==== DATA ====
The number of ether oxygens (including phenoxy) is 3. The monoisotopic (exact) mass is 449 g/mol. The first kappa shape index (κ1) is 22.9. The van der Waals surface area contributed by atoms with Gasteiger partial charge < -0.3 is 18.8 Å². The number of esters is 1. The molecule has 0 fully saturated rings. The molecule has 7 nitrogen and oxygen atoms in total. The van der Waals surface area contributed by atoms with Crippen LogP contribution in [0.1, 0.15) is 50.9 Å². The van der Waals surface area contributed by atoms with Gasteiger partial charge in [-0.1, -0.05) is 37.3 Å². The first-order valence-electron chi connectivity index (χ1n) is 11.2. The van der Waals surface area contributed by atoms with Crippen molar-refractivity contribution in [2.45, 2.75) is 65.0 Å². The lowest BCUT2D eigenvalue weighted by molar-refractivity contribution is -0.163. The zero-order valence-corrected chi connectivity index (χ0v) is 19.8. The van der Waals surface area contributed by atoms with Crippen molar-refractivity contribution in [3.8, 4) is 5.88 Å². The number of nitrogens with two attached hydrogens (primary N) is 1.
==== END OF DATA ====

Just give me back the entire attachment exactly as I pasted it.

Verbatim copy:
The number of ether oxygens (including phenoxy) is 3. The monoisotopic (exact) mass is 449 g/mol. The first kappa shape index (κ1) is 22.9. The van der Waals surface area contributed by atoms with Gasteiger partial charge < -0.3 is 18.8 Å². The number of esters is 1. The molecule has 0 fully saturated rings. The molecule has 7 nitrogen and oxygen atoms in total. The van der Waals surface area contributed by atoms with Crippen LogP contribution in [0.1, 0.15) is 50.9 Å². The van der Waals surface area contributed by atoms with Gasteiger partial charge in [-0.1, -0.05) is 37.3 Å². The first-order valence-electron chi connectivity index (χ1n) is 11.2. The van der Waals surface area contributed by atoms with Crippen molar-refractivity contribution in [2.45, 2.75) is 65.0 Å². The lowest BCUT2D eigenvalue weighted by molar-refractivity contribution is -0.163. The zero-order valence-corrected chi connectivity index (χ0v) is 19.8. The van der Waals surface area contributed by atoms with Crippen molar-refractivity contribution in [3.8, 4) is 5.88 Å². The number of nitrogens with two attached hydrogens (primary N) is 1.